3363 (CF 3308). Aesthetic Experience and Judgment. A good deal of attention is devoted to these questions: What is beauty? Are there any standards or rules concerning what is beautiful? What is art? Why is art an important part of human culture? The course will also consider the role of emotion in art, the problem of correct interpretation, and the nature of tragedy.
3366. Philosophy in Literature. A nontechnical introduction to philosophy by an examination of traditional philosophical problems embodied in great works of fiction.
3370. Nineteenth-Century Philosophy. A detailed study of selected major thinkers from the 19th century, such as Kant, Hegel, Kierkegaard, Nietzsche, Schoepenhauer, Fichte, Feuerbach and Marx.
3371 (CF 3342). Social and Political Philosophy. This course will examine some of the basic questions in these fields, and the most important answers that have been given to them. Topics may vary, but typical questions include the following: What forms of government are most reasonable and morally defensible? Are citizens in a modern state normally obligated to obey the law? What is justice, and how might it be embodied in a system of government? Are there such things as ‘natural rights’ and how do we know about them? What is the basis for saying that we have rights to freedom of speech and religion? When, if ever, is it legitimate for a state to go to war? These questions have been asked since antiquity, and we will be looking at the important answers that have been given to them since then.
3373. Punishment and Responsibility. By what right does society punish some people? What is the correct amount of punishment? Who ought to be punished? Various philosophical responses to these questions are examined. Other topics include the morality of capital punishment, excuse and justification, the morality of self defense, and the justifiability of punishing “self-regarding” acts such as drug use.
3374 (CF 3307). Philosophy of Law. An examination of central questions in philosophy of law. Topics vary, but the following are representative. What is law? What is the relationship between law and morality? To what extent may or must judges make value judgments in deciding what the law is? To what extent can or should “legislative intent” or “original meaning” constrain judicial interpretation of constitutional provisions? Whom should we punish, why should we punish them, and how much should we punish them?
3375. Topics in Moral Philosophy. A topics offering that seeks to take advantage of the wide variety of issues that can be fruitfully explored in a course on moral philosophy. (May be repeated for credit.)
3376. Bioethics. An examination of ethical questions arising within medical practice, medical research, and the life sciences.
3377 (CFA 3377). Animal Rights. An examination of the moral status of nonhuman animals, and its implications for the common use of animals as food and experimental subjects for humans.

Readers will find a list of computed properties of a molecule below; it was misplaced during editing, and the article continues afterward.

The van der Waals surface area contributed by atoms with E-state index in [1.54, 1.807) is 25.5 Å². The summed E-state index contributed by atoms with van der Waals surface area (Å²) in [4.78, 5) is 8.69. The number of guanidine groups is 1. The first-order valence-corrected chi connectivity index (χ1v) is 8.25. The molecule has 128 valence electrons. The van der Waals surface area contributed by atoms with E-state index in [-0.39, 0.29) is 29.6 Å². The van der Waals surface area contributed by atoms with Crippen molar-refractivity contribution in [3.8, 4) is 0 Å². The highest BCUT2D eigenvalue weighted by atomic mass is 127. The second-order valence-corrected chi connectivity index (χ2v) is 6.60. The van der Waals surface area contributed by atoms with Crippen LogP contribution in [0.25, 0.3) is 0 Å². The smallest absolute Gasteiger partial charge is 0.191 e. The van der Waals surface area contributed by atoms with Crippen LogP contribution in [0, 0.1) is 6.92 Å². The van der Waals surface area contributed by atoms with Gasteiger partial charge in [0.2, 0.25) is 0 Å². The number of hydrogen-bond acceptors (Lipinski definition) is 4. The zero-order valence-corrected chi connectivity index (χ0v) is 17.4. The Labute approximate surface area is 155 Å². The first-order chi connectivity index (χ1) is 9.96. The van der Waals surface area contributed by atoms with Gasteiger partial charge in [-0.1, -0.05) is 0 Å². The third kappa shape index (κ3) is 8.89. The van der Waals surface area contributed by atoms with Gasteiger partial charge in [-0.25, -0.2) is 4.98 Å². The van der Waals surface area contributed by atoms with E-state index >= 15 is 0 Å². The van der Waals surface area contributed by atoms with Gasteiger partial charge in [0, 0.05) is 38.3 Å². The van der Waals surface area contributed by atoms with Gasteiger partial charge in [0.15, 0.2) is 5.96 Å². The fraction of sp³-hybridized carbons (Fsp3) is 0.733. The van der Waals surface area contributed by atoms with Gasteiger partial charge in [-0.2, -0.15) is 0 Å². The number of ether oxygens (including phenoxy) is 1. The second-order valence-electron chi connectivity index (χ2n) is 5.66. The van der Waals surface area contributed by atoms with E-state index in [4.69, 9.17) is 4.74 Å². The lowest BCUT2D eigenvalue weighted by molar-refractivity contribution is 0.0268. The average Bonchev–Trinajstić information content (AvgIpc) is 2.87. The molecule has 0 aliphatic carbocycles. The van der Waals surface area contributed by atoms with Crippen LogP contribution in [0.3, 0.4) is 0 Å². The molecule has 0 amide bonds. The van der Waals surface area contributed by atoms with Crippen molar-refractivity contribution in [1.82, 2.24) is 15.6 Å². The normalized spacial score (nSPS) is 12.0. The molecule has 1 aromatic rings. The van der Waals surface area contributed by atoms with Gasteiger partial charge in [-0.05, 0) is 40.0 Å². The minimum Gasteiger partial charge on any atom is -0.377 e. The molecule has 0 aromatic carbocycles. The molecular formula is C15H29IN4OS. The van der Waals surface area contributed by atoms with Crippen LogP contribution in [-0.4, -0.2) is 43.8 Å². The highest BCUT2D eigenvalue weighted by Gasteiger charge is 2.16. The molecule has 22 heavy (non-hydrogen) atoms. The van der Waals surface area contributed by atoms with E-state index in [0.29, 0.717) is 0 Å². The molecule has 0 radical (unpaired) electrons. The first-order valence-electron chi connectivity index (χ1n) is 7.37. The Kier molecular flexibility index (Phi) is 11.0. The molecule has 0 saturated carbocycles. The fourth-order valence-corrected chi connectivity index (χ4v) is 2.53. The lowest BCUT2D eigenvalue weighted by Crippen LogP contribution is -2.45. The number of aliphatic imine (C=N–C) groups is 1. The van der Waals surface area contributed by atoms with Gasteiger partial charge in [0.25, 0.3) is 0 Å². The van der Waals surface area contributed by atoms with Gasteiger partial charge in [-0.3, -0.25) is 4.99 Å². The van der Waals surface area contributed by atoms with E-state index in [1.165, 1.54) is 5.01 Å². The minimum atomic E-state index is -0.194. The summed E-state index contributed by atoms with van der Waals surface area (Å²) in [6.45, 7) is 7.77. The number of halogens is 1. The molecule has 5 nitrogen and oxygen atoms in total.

3380. Ethical Theory. An examination of the more fundamental – and more abstract – questions in philosophical ethics. Topics vary, but the following are representative. What is the Good Life: in what does human happiness or well-being consist? What is truly worth valuing: are pleasure, knowledge and virtue valuable in themselves? What are the basic principles that determine or govern our moral rights and obligations? Are moral judgments descriptions of some features of the world, or are they merely expressions of approval and disapproval? If they are descriptions of the world, what features of it do they describe? How do we know whether an action is morally right or wrong? We will explore questions like these through a close and critical examination of classic and contemporary works in philosophical ethics.
3382. Twentieth-Century European Philosophy. An examination of some methods and principles of European philosophies in the 20th century. Philosophical schools studied: phenomenology, existentialism, Neo-Kantianism, life-philosophy, hermeneutics, and Neo-Marxist critical theory.
3383. American Philosophy. Historical development and contemporary themes in American philosophy. Varying emphasis may be placed on trends (e.g., pragmatism), historical figures (e.g., Dewey), or influential contemporary figures (e.g., Quine).
4381. Philosophy in the Iber-American World. A survey of Latin American philosophy as it relates to the social and cultural development of Latin America. (SMU in Madrid only.)
4393, 4394. Independent Study and Research. Special topics to be selected by the student in consultation with the department. Prerequisites: Senior standing and departmental approval.
5310. Phenomenology. An explication of the main features, concepts and methods of phenomenology, and its relation to the history and problems of philosophy and other disciplines. Prerequisite: PHIL 3352 or permission of instructor.
6311, 6312. Philosophical Studies. Independent work on special topics.